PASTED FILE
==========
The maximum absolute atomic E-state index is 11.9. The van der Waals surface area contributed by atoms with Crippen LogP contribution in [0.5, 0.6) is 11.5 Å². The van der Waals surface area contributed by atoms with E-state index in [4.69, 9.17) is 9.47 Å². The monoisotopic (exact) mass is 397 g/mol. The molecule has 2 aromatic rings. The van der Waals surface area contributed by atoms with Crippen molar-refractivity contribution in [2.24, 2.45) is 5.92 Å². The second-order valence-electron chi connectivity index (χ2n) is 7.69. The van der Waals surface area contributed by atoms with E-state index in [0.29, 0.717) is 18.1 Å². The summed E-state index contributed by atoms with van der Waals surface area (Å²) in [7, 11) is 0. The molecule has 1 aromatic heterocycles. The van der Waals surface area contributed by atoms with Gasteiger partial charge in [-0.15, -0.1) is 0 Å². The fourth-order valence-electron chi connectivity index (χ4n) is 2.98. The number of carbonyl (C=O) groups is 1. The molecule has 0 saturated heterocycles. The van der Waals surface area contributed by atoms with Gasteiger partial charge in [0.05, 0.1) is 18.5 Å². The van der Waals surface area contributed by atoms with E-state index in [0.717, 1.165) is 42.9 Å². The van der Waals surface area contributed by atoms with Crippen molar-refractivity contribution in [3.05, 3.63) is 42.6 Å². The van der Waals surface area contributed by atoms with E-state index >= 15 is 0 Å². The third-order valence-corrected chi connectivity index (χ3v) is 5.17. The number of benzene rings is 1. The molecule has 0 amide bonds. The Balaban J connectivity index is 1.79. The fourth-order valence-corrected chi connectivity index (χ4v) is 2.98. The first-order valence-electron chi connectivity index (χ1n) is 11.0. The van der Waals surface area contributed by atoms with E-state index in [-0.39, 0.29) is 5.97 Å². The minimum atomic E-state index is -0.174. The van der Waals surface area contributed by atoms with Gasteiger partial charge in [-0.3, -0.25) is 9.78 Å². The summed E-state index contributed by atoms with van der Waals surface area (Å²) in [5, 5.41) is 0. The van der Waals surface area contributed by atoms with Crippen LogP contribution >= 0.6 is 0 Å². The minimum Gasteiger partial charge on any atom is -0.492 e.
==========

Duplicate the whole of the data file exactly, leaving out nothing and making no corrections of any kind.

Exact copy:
The maximum absolute atomic E-state index is 11.9. The van der Waals surface area contributed by atoms with Crippen LogP contribution in [0.5, 0.6) is 11.5 Å². The van der Waals surface area contributed by atoms with E-state index in [4.69, 9.17) is 9.47 Å². The monoisotopic (exact) mass is 397 g/mol. The molecule has 2 aromatic rings. The van der Waals surface area contributed by atoms with Crippen molar-refractivity contribution in [2.24, 2.45) is 5.92 Å². The second-order valence-electron chi connectivity index (χ2n) is 7.69. The van der Waals surface area contributed by atoms with E-state index in [0.29, 0.717) is 18.1 Å². The summed E-state index contributed by atoms with van der Waals surface area (Å²) in [7, 11) is 0. The molecule has 1 aromatic heterocycles. The van der Waals surface area contributed by atoms with Gasteiger partial charge in [-0.15, -0.1) is 0 Å². The fourth-order valence-electron chi connectivity index (χ4n) is 2.98. The number of carbonyl (C=O) groups is 1. The molecule has 0 saturated heterocycles. The van der Waals surface area contributed by atoms with Gasteiger partial charge in [0.05, 0.1) is 18.5 Å². The van der Waals surface area contributed by atoms with E-state index in [0.717, 1.165) is 42.9 Å². The van der Waals surface area contributed by atoms with Crippen molar-refractivity contribution in [3.05, 3.63) is 42.6 Å². The van der Waals surface area contributed by atoms with E-state index >= 15 is 0 Å². The third-order valence-corrected chi connectivity index (χ3v) is 5.17. The number of benzene rings is 1. The molecule has 0 amide bonds. The Balaban J connectivity index is 1.79. The fourth-order valence-corrected chi connectivity index (χ4v) is 2.98. The first-order valence-electron chi connectivity index (χ1n) is 11.0. The van der Waals surface area contributed by atoms with E-state index in [-0.39, 0.29) is 5.97 Å². The minimum atomic E-state index is -0.174. The van der Waals surface area contributed by atoms with Gasteiger partial charge in [-0.3, -0.25) is 9.78 Å². The summed E-state index contributed by atoms with van der Waals surface area (Å²) in [5, 5.41) is 0. The van der Waals surface area contributed by atoms with Crippen LogP contribution >= 0.6 is 0 Å². The minimum Gasteiger partial charge on any atom is -0.492 e.